The Bunnings Snag – Bunnings is a franchise of hardware stores across Australia, who support local charities/sporting teams etc by hosting a fundraiser sausage sizzle almost every weekends. A (beef!!) sausage on bread, with onions and sauce if you like, tastes so much better cooked on a BBQ outside a bunnings, when you’re either preparing for a weekend of hard yaka or rewarding your efforts of the day, plus a gold coin to support someone else – it’s a win win!!

The Democracy Sausage –  It’s compulsory for adults 18+ to vote in elections – so on election day you rock up at the polling booth at your local primary school, church, childcare centre to place your vote, and there’s always a sausage sizzle fundraising for something. A little reward for the stress of election day 😊 

Diversity at TwinsUK: Belma

As an Operations Officer, Belma’s role is to coordinate and carry out recruitment of healthy volunteers for research projects. This includes working closely with a multidisciplinary team, monitoring other admin staff, writing SOPs, providing reports to meet KPIs as well as carrying out day to day administrative duties looking after a large cohort of research volunteers.    

How important is diversity to you, and what value does It bring?

As I’ve lived in London my whole life, going to school and working in a diverse society has always been a constant in my life and I feel most comfortable when I am in environments in which there are people from all different backgrounds etc. I think diversity allows us to better understand those who are different to us. It’s easy to develop misconceptions when you aren’t directly exposed to different people and cultures and these misconceptions can often be harmful on both an individual and societal level. Living, working and socialising in a diverse society allows us to understand one another on a human level first and foremost and realise that differences aren’t negative. 

Celebrating Excellence: TwinsUK Shines at the King’s Faculty Awards 

31st July 2023 – By Aaruthy Suthahar 

We are delighted to share some exciting news about the recent awards ceremony held by the Faculty of Life Sciences and Medicine at King’s College London, where TwinsUK showcased its remarkable achievements and outstanding individuals and teams who have made a significant impact on research, policy, and professional services. 

Outstanding Professional Services Award – Celebrating Dr Deborah Hart 

We are thrilled to announce that our Executive Director Dr Deborah Hart has been honoured with the Outstanding Professional Services Award. This award recognizes a member of the professional services staff who has demonstrated exemplary leadership and innovative support within the Faculty. Dr Deborah Hart’s exceptional leadership of the professional services team at TwinsUK has been instrumental in the success of the cohort and numerous complex studies. Her dedication and expertise have provided invaluable guidance and support to her colleagues, making her a truly deserving recipient of this award. 

Research Impact Award – Applauding the COVID Symptom Study App Team 

Congratulations go to the COVID Symptom Study App Team for winning the Research Impact Award. Many staff from our department contributed to the setup and success of the app and subsequent research. This award honours the team who have made significant contributions to the world through their groundbreaking research. The COVID Symptom Study App Team demonstrated exceptional collaboration and a multidisciplinary approach, which proved pivotal in shaping health policy during the pandemic. Their remarkable work in identifying new symptoms, tracking disease hotspots, and characterizing Long COVID has had a profound impact on healthcare, influencing national and international guidelines, and positively affecting the local community.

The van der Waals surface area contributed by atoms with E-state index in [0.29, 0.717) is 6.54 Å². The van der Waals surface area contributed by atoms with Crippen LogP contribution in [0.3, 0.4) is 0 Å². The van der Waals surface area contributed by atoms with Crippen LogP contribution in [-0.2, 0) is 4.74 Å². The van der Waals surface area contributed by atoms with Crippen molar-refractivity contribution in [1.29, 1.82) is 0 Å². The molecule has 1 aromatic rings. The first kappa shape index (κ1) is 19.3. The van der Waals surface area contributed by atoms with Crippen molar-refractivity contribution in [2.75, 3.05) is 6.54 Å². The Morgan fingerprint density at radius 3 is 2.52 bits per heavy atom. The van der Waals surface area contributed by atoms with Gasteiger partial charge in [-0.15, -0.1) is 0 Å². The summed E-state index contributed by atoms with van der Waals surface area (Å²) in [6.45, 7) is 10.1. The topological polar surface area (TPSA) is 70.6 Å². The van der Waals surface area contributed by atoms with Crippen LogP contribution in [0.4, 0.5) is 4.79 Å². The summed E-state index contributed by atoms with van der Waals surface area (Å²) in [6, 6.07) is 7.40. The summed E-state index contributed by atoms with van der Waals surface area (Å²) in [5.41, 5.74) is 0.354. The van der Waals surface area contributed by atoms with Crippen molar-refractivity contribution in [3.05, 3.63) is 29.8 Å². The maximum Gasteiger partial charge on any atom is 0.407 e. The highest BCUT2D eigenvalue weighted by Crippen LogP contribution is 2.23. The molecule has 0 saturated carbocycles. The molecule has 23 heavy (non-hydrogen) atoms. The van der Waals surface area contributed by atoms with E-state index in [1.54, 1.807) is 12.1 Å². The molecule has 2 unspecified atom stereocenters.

Acknowledging Other Remarkable Nominees 

We would like to extend a special mention to other individuals nominated for various awards. Christel Barnetson’s nomination in the Professional Services Research Support Award and People and Culture Award, as well as Ellen Thompson’s nomination in the Early Career Researcher Achievement Award, highlights their significant contributions and dedication to advancing research at TwinsUK. 

Sharing Our Success with TwinsUK Members 

It is with immense pride that we share this success with our twins, who have been the heart and soul of TwinsUK over the past three decades. We want you to know that this recognition is a testament to your commitment and willingness to participate in the important work that has not only impacted health research but has also played a critical role in shaping healthcare policies during the pandemic. 

Your dedication to logging symptoms on the COVID Symptom Study App, which was initially designed for twins but expanded its reach, has been incredible. Your active participation has resulted in vital contributions that have extensive implications for health research globally. 

We thank you from the bottom of our hearts for all your support and involvement. Together, we continue to make significant strides in research and positively impact health research. 


We would like to express our sincere gratitude to the individuals from TwinsUK for their contributions to the Covid Symptom Study app. 

The analytical team included TwinsUK staff Marc Osterdahl, Nathan Cheetham, Cristina Menni and Ruth Bowyer, and Darioush Yarand on the data and engineering side.  

The app also benefitted from the expertise of the clinical, nutrition, and academic team, including Emma Duncan, Sarah Berry, Mary Ni Lochlainn, and Frances Williams.  

Additionally, the governance, ethics, finance, engagement, and communications aspects were well-handled by Vicky Bowyer, Deborah Hart, Paz Garcia, Victoria Vazquez, and Christel Barnetson. 

Diversity at TwinsUK: Sabrina

Sabrina is a Assistant Clinical Research Practitioner, and is front of house for the recruitment of twins to our registry. Sabrina carries out any required health screenings to ensure the safety of participants. She handles any queries from twins and ensures they have all the necessary information about studies in order to provide informed consent. Sabrina also liases with other teams and departments to ensure the seamless running of TwinsUK.